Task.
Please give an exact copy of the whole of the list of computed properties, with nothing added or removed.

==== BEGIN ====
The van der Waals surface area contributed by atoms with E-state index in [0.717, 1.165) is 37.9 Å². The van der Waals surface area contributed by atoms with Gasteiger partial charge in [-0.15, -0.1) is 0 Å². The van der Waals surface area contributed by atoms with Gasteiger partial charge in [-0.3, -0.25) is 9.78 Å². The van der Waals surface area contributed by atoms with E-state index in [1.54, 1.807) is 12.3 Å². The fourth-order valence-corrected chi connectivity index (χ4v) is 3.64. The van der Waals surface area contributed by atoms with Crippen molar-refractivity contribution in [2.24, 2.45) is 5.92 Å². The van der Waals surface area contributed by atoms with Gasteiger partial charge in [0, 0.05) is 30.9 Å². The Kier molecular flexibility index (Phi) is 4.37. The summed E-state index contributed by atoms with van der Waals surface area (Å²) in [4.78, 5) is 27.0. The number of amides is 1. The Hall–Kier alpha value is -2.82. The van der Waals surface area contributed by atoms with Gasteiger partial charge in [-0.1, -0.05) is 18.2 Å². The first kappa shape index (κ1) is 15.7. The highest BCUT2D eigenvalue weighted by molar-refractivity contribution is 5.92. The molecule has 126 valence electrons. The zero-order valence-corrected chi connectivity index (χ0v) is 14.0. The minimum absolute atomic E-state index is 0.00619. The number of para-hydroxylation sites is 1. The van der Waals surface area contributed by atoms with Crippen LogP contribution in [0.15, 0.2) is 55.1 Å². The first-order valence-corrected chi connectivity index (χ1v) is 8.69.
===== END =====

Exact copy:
The van der Waals surface area contributed by atoms with E-state index in [0.717, 1.165) is 37.9 Å². The van der Waals surface area contributed by atoms with Gasteiger partial charge in [-0.15, -0.1) is 0 Å². The van der Waals surface area contributed by atoms with Gasteiger partial charge in [-0.3, -0.25) is 9.78 Å². The van der Waals surface area contributed by atoms with E-state index in [1.54, 1.807) is 12.3 Å². The fourth-order valence-corrected chi connectivity index (χ4v) is 3.64. The van der Waals surface area contributed by atoms with Crippen molar-refractivity contribution in [2.24, 2.45) is 5.92 Å². The van der Waals surface area contributed by atoms with Gasteiger partial charge in [0, 0.05) is 30.9 Å². The Kier molecular flexibility index (Phi) is 4.37. The summed E-state index contributed by atoms with van der Waals surface area (Å²) in [4.78, 5) is 27.0. The number of amides is 1. The Hall–Kier alpha value is -2.82. The van der Waals surface area contributed by atoms with Gasteiger partial charge in [-0.1, -0.05) is 18.2 Å². The first kappa shape index (κ1) is 15.7. The highest BCUT2D eigenvalue weighted by molar-refractivity contribution is 5.92. The molecule has 126 valence electrons. The zero-order valence-corrected chi connectivity index (χ0v) is 14.0. The minimum absolute atomic E-state index is 0.00619. The number of para-hydroxylation sites is 1. The van der Waals surface area contributed by atoms with Crippen LogP contribution in [0.15, 0.2) is 55.1 Å². The first-order valence-corrected chi connectivity index (χ1v) is 8.69.